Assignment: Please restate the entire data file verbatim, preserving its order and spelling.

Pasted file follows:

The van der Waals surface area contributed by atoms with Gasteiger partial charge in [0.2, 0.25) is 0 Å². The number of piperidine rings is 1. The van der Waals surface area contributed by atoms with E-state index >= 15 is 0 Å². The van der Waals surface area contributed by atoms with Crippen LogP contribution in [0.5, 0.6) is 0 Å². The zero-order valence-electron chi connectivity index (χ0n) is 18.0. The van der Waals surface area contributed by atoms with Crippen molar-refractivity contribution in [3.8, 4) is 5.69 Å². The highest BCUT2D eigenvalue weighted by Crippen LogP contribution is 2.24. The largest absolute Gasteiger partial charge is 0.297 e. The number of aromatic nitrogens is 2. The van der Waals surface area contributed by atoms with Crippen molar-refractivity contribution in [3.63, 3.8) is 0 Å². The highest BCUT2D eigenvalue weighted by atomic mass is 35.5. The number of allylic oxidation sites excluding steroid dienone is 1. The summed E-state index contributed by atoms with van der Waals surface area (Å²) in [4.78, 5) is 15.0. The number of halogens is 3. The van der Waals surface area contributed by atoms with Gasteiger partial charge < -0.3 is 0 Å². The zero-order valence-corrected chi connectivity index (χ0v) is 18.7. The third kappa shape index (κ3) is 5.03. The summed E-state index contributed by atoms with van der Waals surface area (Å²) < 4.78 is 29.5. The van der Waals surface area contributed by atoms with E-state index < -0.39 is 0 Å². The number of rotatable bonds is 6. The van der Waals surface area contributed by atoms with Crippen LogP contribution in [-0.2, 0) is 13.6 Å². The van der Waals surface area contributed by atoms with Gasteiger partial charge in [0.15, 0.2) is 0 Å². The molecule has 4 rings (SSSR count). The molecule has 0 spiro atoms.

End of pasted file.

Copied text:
The van der Waals surface area contributed by atoms with Gasteiger partial charge in [0.2, 0.25) is 0 Å². The number of piperidine rings is 1. The van der Waals surface area contributed by atoms with E-state index >= 15 is 0 Å². The van der Waals surface area contributed by atoms with Crippen LogP contribution in [0.5, 0.6) is 0 Å². The zero-order valence-electron chi connectivity index (χ0n) is 18.0. The van der Waals surface area contributed by atoms with Crippen molar-refractivity contribution in [3.8, 4) is 5.69 Å². The highest BCUT2D eigenvalue weighted by Crippen LogP contribution is 2.24. The largest absolute Gasteiger partial charge is 0.297 e. The number of aromatic nitrogens is 2. The van der Waals surface area contributed by atoms with Crippen molar-refractivity contribution in [3.63, 3.8) is 0 Å². The highest BCUT2D eigenvalue weighted by atomic mass is 35.5. The number of allylic oxidation sites excluding steroid dienone is 1. The summed E-state index contributed by atoms with van der Waals surface area (Å²) in [4.78, 5) is 15.0. The number of halogens is 3. The van der Waals surface area contributed by atoms with Gasteiger partial charge < -0.3 is 0 Å². The zero-order valence-corrected chi connectivity index (χ0v) is 18.7. The third kappa shape index (κ3) is 5.03. The summed E-state index contributed by atoms with van der Waals surface area (Å²) < 4.78 is 29.5. The van der Waals surface area contributed by atoms with E-state index < -0.39 is 0 Å². The number of rotatable bonds is 6. The van der Waals surface area contributed by atoms with Crippen LogP contribution in [-0.2, 0) is 13.6 Å². The van der Waals surface area contributed by atoms with Gasteiger partial charge in [0.15, 0.2) is 0 Å². The molecule has 4 rings (SSSR count). The molecule has 0 spiro atoms.